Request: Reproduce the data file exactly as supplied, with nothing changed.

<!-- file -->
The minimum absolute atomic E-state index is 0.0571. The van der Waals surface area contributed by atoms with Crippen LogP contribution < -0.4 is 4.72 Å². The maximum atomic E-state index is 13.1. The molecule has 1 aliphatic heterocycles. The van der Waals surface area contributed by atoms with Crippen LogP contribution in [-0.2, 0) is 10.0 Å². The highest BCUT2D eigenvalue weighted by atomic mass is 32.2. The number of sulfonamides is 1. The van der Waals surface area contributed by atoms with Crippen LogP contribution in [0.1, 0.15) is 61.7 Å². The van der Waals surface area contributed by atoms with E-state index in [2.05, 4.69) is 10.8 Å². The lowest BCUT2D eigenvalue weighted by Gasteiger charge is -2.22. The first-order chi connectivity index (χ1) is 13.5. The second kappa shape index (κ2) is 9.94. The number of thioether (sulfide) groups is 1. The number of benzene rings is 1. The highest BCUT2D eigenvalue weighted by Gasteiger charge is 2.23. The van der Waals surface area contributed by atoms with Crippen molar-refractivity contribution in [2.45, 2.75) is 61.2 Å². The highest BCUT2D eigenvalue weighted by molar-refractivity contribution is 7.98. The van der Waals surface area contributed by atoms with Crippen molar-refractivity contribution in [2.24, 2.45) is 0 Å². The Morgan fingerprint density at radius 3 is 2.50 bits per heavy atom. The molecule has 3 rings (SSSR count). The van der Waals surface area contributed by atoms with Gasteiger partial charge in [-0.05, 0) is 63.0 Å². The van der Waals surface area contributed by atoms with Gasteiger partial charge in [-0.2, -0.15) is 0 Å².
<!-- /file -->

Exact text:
The minimum absolute atomic E-state index is 0.0571. The van der Waals surface area contributed by atoms with Crippen LogP contribution < -0.4 is 4.72 Å². The maximum atomic E-state index is 13.1. The molecule has 1 aliphatic heterocycles. The van der Waals surface area contributed by atoms with Crippen LogP contribution in [-0.2, 0) is 10.0 Å². The highest BCUT2D eigenvalue weighted by atomic mass is 32.2. The number of sulfonamides is 1. The van der Waals surface area contributed by atoms with Crippen LogP contribution in [0.1, 0.15) is 61.7 Å². The van der Waals surface area contributed by atoms with E-state index in [2.05, 4.69) is 10.8 Å². The lowest BCUT2D eigenvalue weighted by Gasteiger charge is -2.22. The first-order chi connectivity index (χ1) is 13.5. The second kappa shape index (κ2) is 9.94. The number of thioether (sulfide) groups is 1. The number of benzene rings is 1. The highest BCUT2D eigenvalue weighted by Gasteiger charge is 2.23. The van der Waals surface area contributed by atoms with Crippen molar-refractivity contribution in [2.45, 2.75) is 61.2 Å². The highest BCUT2D eigenvalue weighted by molar-refractivity contribution is 7.98. The van der Waals surface area contributed by atoms with Crippen molar-refractivity contribution in [2.24, 2.45) is 0 Å². The Morgan fingerprint density at radius 3 is 2.50 bits per heavy atom. The molecule has 3 rings (SSSR count). The van der Waals surface area contributed by atoms with Gasteiger partial charge in [-0.05, 0) is 63.0 Å². The van der Waals surface area contributed by atoms with Gasteiger partial charge in [-0.2, -0.15) is 0 Å².